UPDATE: As of Thursday, 117 patients have returned for blood tests at W.W. Hastings Hospital in Tahlequah, Cherokee Nation officials reported. None have tested positive for HIV or hepatitis. Officials still are trying to contact two patients to alert them that they need to be tested.
Below is the original version of this story.
A Cherokee Nation hospital is testing 186 patients for HIV and hepatitis after a nurse allegedly reused syringes to administer medications.
The nurse violated protocols by using the same vial of medication and syringe to inject more than one intravenous bag at W.W. Hastings Hospital in Tahlequah, Cherokee officials said Monday. The nurse no longer works for the tribe, officials said.
“Patients were never directly in contact with any needle,” hospital CEO Brian Hail said. “Medication was administered into an IV bag or tubing. The likelihood of blood-borne pathogens traveling up the lines into an IV bag or IV tubing to cause cross contamination from using the same syringe is extremely remote.”
As a precaution, however, the hospital is recommending that patients who were treated at the hospital between January and April return for blood tests.
As of Monday, 64 patients had been screened, and none had tested positive.
“Test results from every patient thus far have shown no harmful exposure and have reinforced our belief that patient health is not at risk,” Hall said.
Officials were still working to notify eight patients that they need to be tested, Hail said.
While strongly recommending against reusing syringes with IV bags, researchers have concluded that the risk of transmitting a disease that way was very low, according to a 2010 study from the National Center for Biotechnology Information.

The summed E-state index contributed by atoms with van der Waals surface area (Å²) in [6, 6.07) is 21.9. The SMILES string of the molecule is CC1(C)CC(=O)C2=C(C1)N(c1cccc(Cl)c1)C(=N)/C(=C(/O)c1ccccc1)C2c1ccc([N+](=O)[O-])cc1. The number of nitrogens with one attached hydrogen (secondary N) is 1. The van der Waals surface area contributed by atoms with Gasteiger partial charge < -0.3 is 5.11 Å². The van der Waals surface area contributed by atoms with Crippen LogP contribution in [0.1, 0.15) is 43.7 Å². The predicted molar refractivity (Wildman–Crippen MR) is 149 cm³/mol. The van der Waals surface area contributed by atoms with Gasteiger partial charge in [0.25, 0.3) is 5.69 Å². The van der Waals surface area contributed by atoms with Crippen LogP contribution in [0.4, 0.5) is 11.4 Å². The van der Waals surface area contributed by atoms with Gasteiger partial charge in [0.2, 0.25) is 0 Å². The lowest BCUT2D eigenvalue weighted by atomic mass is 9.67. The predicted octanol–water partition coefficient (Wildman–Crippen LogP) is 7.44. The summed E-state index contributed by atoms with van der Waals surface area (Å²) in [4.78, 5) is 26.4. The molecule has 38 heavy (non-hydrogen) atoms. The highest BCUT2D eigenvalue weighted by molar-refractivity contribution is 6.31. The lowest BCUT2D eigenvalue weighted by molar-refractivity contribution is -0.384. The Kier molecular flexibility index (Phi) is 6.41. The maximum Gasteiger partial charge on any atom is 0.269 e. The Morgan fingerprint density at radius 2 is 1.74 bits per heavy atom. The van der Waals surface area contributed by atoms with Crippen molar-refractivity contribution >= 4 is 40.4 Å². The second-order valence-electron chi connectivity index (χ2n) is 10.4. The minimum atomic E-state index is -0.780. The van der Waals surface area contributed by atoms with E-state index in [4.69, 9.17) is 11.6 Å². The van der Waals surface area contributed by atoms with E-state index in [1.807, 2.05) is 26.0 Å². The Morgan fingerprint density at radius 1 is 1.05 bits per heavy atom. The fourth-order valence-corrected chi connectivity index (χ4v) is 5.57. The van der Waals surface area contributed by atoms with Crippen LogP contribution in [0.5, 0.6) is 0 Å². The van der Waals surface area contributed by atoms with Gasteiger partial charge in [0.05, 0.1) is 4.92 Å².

The risk of transmitting the hepatitis-B virus was less than 53 in 1 million, while the risk of transmitting hepatitis C was even lower, less than 4.3 in 1 million, according to the study. The risk of transmitting HIV was approximately 0.15 in 1 million.
Nonetheless, the National Centers for Disease Control and Prevention urges hospitals to avoid reusing needles and syringes.
“When it is discovered that reuse of a needle or syringe has occurred, all patients who may have been affected should be notified and informed to get tested,” according to CDC protocols.
The CDC recommends that when possible, hospitals even avoid sharing vials of medication among patients.
While disappointed that a hospital employee failed to follow certain rules, the Cherokee Tribal Council seems pleased with how officials have responded so far, Speaker Joe Byrd told the Tulsa World.
Tribal officials acted quickly to fix the problem and to notify affected patients, Byrd said.
“We’re a big government, and we have to do our due diligence to make sure things are handled properly,” he said. “You can be sure that I’ll have my pulse on the situation.”